By Bernie Barringer
Bass-Style Spinnerbaits for Walleyes?
The Surprising Truth!
At times in my fishing career, I’ve just shaken my head in wonder. Those occasions have turned into “aha” moments. This happened to me about ten years ago on sprawlingLakeMcConaughyin westernNebraska.
I was fishing the big walleyes for which the lake is famous, and happened to drop in at a tournament weigh-in. It was a Nebraska Walleye Association event, and as the leaders paraded through the weigh-in with their 30- and 40-pound bags of fish, I heard several of the top teams say they caught their limits on spinnerbaits.
I was certain it was a local way of referring to bottom bouncers and spinners, or some kind of crawler rig, but a little investigative work proved me wrong. These anglers were using bass fishing baits and collecting limits of large walleyes on them.
Large numbers of anglers were slow-rolling 3/4-ounce spinnerbaits along the rocks of the dam and rock bluffs of the lake. They were counting them down to 18-25 feet where the schools of baitfish were located. Some of them were casting spinnerbaits among the boulders and fluttering the baits down into the shadows where the walleyes would attack. Some were even trolling them!
I had caught a few walleyes on spinnerbaits in the wilds of Canada – but I figured that was a fluke! After all, those naive walleyes will eat most anything that doesn’t eat them first. But could there be more to this spinnerbait thing for walleyes?
I’d later learn that fishing with spinnerbaits was once a big secret on western reservoirs, but it’s a secret no longer. “Spinnerbait fishing for walleyes is very common on McConaughy,” says tournament angler Travis Sanger, a spinnerbait convert. “It is also popular on Merritt Reservoir and Elwood, which is where I believe it all started.”
So what makes a spinnerbait the ticket on those three reservoirs? “Alewives,” he says. “I have also seen them work well on lakes that have a shad forage base, which includes some of the Nebraska reservoirs, but alewives are a key.” Turns out, a spinnerbait not only imitates an alewife, but it attracts them.
“When you see alewives following your spinnerbait, you know you’re in the right area. I don’t know if they follow out of curiosity or what, but they follow a spinnerbait. If alewives are around, walleyes will be nearby. If you aren’t seeing alewives following your bait, do not spend too much time there.”
But are spinnerbaits really the right tool for the job in this situation? Or would a more traditional walleye lure be better? “The advantage of a spinnerbait is its ability to select for larger fish,” Sanger explains. “You won’t have 40-50 fish days with a spinnerbait; but as a tournament bait, it is great because it is selecting those four- to five-pound fish and up.” That’s the upside to the bait, but there’s a downside too. “It tends to make you a hero or a zero,” he says.
That, of course, begs the question: Will spinnerbaits work in waters other than western reservoirs – waters with similar forage base and cover? I sought to answer that question while pre-fishing an FLW Walleye Tour event on Devils Lake, North Dakota a few years ago.
I was pitching shad raps among the flooded timber, a technique that has put a whole lot of Devils Lake walleyes through the weigh-in line over the years, when I noticed a pattern: I was catching more walleyes when patches of weeds were nearby. Shad Raps are often lost on the tangles of underwater wood, and they do not pull through weeds well at all.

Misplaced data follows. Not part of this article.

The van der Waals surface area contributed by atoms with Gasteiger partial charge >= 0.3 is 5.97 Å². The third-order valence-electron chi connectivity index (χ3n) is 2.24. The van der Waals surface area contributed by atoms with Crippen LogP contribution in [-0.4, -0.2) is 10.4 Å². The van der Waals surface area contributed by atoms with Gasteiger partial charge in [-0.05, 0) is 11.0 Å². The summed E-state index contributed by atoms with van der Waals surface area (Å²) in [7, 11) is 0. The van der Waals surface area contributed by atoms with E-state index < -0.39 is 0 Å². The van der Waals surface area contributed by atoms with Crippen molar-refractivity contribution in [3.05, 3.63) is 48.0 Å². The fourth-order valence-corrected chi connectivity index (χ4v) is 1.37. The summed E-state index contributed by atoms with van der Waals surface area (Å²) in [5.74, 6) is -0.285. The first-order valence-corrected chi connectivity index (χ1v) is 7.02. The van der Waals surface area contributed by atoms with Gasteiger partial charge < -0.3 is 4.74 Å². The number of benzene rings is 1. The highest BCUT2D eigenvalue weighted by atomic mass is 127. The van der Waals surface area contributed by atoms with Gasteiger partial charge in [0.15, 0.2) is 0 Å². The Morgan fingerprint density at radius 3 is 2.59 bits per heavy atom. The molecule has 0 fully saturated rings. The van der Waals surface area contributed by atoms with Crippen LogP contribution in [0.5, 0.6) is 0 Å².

I decided to pull out a spinnerbait, and to my excited amazement, I caught walleyes on four of my next five casts. “A spinnerbait stays in the strike zone longer than a crankbait,” says Devils Lake guide Jason Feldner. “You can crawl them over branches and fish them right along the edges of the deep weedline. I’ve caught a lot of fish on them.”
Feldner uses two distinct techniques. In the spring, he likes to use a detachable blade like a Beetle-Spin blade, with a 1/8- to 1/4-ounce jig and a plastic trailer such as a Power Bait twister-tail or shad body. He prefers yellow and white. “The walleyes hit them really aggressively,” he says. “Usually from behind – a lot of the time your line will just go completely slack and then you know you have a fish.”
Feldner also slow-rolls them over deep structure, counting them down and retrieving them along the bottom, similar to the way the McConaughy anglers were fishing the dam.
Most spinnerbait walleye anglers agree on one thing: willow leaf blades. Maybe it’s the combination of flash and vibration that attracts them. Or the tight spin of a willow leaf blade that creates just the right profile. “I don’t know why it is, but willow leaf blades produce walleyes,” says Travis Sanger. “If it is a willow leaf and gold in color, it’s the right spinnerbait for walleyes.”
Sanger likes to combine his gold willow leaf blades with spinnerbait bodies and skirts in chartreuse or white. Feldner basically agrees with the color choice, most often going with yellow or white. Both are fishing moderately clear water. For stained water, brighter colors like florescent orange or fire tiger might be a better choice.
Sanger asserts that the upsides of fishing spinnerbaits for walleyes far outweigh the downsides. And he is certain they will work in many other walleye waters, particularly those where shad or alewives are the primary forage.
“You can cover a lot of water with them and select for bigger fish,” Sanger says. “It is hard to spend the time to really gain confidence in them, but once you do, it’s golden!”
About Bernie Barringer
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